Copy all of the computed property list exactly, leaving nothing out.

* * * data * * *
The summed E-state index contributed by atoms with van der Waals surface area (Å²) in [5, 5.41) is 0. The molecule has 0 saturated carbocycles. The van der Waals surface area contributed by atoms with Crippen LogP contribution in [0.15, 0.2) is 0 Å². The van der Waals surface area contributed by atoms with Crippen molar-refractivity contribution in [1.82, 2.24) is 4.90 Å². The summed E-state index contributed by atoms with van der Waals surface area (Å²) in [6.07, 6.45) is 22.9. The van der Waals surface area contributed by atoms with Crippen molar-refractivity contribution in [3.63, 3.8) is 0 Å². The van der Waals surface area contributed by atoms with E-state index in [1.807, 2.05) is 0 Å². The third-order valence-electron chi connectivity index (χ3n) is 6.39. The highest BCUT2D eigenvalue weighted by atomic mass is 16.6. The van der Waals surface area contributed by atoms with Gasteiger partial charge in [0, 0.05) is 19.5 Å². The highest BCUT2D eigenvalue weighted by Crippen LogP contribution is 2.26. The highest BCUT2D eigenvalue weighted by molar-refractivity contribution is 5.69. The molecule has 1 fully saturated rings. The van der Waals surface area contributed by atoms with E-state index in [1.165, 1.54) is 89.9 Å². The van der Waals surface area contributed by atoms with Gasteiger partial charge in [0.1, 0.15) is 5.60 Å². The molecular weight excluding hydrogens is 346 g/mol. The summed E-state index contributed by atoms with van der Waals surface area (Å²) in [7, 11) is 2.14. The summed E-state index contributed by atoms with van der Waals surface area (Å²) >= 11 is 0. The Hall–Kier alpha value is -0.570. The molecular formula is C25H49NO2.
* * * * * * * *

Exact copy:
The summed E-state index contributed by atoms with van der Waals surface area (Å²) in [5, 5.41) is 0. The molecule has 0 saturated carbocycles. The van der Waals surface area contributed by atoms with Crippen LogP contribution in [0.15, 0.2) is 0 Å². The van der Waals surface area contributed by atoms with Crippen molar-refractivity contribution in [1.82, 2.24) is 4.90 Å². The summed E-state index contributed by atoms with van der Waals surface area (Å²) in [6.07, 6.45) is 22.9. The van der Waals surface area contributed by atoms with Crippen molar-refractivity contribution in [3.63, 3.8) is 0 Å². The van der Waals surface area contributed by atoms with E-state index in [1.807, 2.05) is 0 Å². The third-order valence-electron chi connectivity index (χ3n) is 6.39. The highest BCUT2D eigenvalue weighted by atomic mass is 16.6. The van der Waals surface area contributed by atoms with Gasteiger partial charge in [0, 0.05) is 19.5 Å². The highest BCUT2D eigenvalue weighted by Crippen LogP contribution is 2.26. The highest BCUT2D eigenvalue weighted by molar-refractivity contribution is 5.69. The molecule has 1 fully saturated rings. The van der Waals surface area contributed by atoms with E-state index in [1.165, 1.54) is 89.9 Å². The van der Waals surface area contributed by atoms with Gasteiger partial charge in [0.1, 0.15) is 5.60 Å². The molecular weight excluding hydrogens is 346 g/mol. The summed E-state index contributed by atoms with van der Waals surface area (Å²) in [7, 11) is 2.14. The summed E-state index contributed by atoms with van der Waals surface area (Å²) >= 11 is 0. The Hall–Kier alpha value is -0.570. The molecular formula is C25H49NO2.